This is based on a devar Torah delivered at the 2022 Convention of the Reconstructionist Rabbinical Association.
For six days, God created the world, and it was all good. On the seventhday, God rested, surrounded by all that goodness. But on the eighthday, Eve reaches for the fruit; exile and curses enter the world.
For seven days, the baby boy is coddled, lovingly protected from all possible harm. On the eighth day — well, you know.
For seven days, people visit, bring food and love and sympathy. On the eighth day, you rise from shiva, go back to your routines and pretend your heart isn’t broken.
For seven days, the newly married couple is swathed in communal blessings. On the eighth day, they’re on their own, and someone has to load the dishwasher, perhaps prompting the first marital quarrel.
For seven weeks, we are ensconced in ritual, blowing the shofar daily, immersing ourselves in the life-transforming opportunities of teshuvah and atonement, racing from the Break Fast to the first nail of the Sukkah. But the eighth day that begins the eighth week is the Atzeret, the sudden, ritual-free stop. And then, it is the eighth month, Mar Cheshvan, where you find out the sometimes bitter truth; did anything really change?
For six days, the Jews fought heroically. On the seventh, euphoria. The eighth day is now into its sixth decade and still no peaceful resolution.
Seven is the number of perfection, completion. But Shemini, the eighth, is what comes after we think we have done everything right, after we think we have achieved perfection. The eighth day encompasses the normal, the routine, the anticlimactic. With the exception of circumcision, the eighth day is marked by its very lack of ritual. It is the mundane through which the real texture of our lives is revealed. It is ripe with opportunity and fraught with danger.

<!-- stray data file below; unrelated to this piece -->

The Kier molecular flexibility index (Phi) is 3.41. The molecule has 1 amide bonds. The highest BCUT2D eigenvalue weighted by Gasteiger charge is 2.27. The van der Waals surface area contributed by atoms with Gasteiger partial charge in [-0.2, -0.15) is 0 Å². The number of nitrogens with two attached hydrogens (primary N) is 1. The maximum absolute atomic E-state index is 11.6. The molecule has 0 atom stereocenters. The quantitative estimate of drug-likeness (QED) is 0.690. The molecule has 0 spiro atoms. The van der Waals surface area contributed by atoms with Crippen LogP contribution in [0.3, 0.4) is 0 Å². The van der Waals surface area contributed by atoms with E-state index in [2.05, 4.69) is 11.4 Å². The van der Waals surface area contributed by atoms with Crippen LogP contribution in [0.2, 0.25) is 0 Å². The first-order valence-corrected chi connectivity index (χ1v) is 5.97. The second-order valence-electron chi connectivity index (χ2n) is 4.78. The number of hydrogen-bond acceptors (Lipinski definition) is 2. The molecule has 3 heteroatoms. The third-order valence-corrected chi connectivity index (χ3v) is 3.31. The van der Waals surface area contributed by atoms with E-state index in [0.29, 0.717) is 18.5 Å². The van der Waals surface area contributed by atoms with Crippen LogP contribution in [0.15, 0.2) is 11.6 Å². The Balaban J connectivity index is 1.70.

In Tzav, the preceding portion of Leviticus, the new priests are cleansed, dressed and anointed, and for seven days they wait, purified and ready, at the entrance to the ohel mo’ed (the Tent of Meeting). But in Shemini, the routines of the priestly life are about to begin, and they confront the opportunities and dangers of the eighth day.
The role of the priest can seem like a caricature of stultifying, never-changing routine. The priest must meticulously focus on a myriad of seemingly arbitrary, never-changing rules. As a hereditary position, they are not chosen for it based on personal talents and inclinations; indeed, their individuality is symbolically shrouded under a white linen uniform.
Some would have relished the white robes, the clear guidelines, the prestige, the opportunity to humbly fulfill God’s service and command, no questions asked. But for some personalities — mine, for example — it would have seemed a living death, as the white shrouds themselves suggest.
I imagine these two young men, full of youthful energy, facing a lifetime of stifling rules regarding the minutiae of sacrificial ritual; a lifetime ensuring that the sequence of limbs and fat and entrails was suitably offered to this demanding God’s exacting commands. Just reading the mind-numbing details in the preceding section of Tzav makes me want to reach for some strange fire myself.
I realize that I’m imagining the young priests through the lens of my own personality and history. As a young woman, facing the rules and stringencies of my Orthodox upbringing, I rebelled with everything I had, even at the risk of self-sacrifice. It may have looked bold, but really, I had no choice. The alternative felt to me like a living death.